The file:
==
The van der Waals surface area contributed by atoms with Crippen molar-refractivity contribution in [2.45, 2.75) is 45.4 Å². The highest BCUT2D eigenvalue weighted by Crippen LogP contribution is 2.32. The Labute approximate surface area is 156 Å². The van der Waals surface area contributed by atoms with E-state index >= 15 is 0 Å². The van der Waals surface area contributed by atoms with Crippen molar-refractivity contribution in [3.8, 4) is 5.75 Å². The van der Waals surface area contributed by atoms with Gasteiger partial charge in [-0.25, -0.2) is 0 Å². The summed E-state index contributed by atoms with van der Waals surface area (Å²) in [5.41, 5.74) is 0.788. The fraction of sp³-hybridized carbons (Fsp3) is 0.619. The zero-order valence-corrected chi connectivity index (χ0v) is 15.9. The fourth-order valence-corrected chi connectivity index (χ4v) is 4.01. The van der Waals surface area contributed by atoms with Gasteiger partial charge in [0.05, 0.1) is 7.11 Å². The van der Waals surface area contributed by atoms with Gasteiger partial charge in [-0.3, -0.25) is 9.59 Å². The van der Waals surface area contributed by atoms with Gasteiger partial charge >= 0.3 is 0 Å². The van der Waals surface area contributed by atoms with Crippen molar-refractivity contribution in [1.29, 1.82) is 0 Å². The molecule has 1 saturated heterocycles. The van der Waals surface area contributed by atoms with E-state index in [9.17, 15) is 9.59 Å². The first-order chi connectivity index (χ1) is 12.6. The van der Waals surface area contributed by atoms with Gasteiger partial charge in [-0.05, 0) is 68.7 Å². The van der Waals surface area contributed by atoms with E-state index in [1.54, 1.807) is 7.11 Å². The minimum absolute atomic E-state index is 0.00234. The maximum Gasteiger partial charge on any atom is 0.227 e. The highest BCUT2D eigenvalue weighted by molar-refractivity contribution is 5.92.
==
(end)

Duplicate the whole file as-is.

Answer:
The van der Waals surface area contributed by atoms with Crippen molar-refractivity contribution in [2.45, 2.75) is 45.4 Å². The highest BCUT2D eigenvalue weighted by Crippen LogP contribution is 2.32. The Labute approximate surface area is 156 Å². The van der Waals surface area contributed by atoms with E-state index >= 15 is 0 Å². The van der Waals surface area contributed by atoms with Crippen molar-refractivity contribution in [3.8, 4) is 5.75 Å². The van der Waals surface area contributed by atoms with Gasteiger partial charge in [-0.25, -0.2) is 0 Å². The summed E-state index contributed by atoms with van der Waals surface area (Å²) in [5.41, 5.74) is 0.788. The fraction of sp³-hybridized carbons (Fsp3) is 0.619. The zero-order valence-corrected chi connectivity index (χ0v) is 15.9. The fourth-order valence-corrected chi connectivity index (χ4v) is 4.01. The van der Waals surface area contributed by atoms with Gasteiger partial charge in [0.05, 0.1) is 7.11 Å². The van der Waals surface area contributed by atoms with Gasteiger partial charge in [-0.3, -0.25) is 9.59 Å². The van der Waals surface area contributed by atoms with Gasteiger partial charge >= 0.3 is 0 Å². The van der Waals surface area contributed by atoms with Crippen molar-refractivity contribution in [1.29, 1.82) is 0 Å². The molecule has 1 saturated heterocycles. The van der Waals surface area contributed by atoms with E-state index in [9.17, 15) is 9.59 Å². The first-order chi connectivity index (χ1) is 12.6. The van der Waals surface area contributed by atoms with Gasteiger partial charge in [-0.05, 0) is 68.7 Å². The van der Waals surface area contributed by atoms with E-state index in [1.54, 1.807) is 7.11 Å². The minimum absolute atomic E-state index is 0.00234. The maximum Gasteiger partial charge on any atom is 0.227 e. The highest BCUT2D eigenvalue weighted by molar-refractivity contribution is 5.92.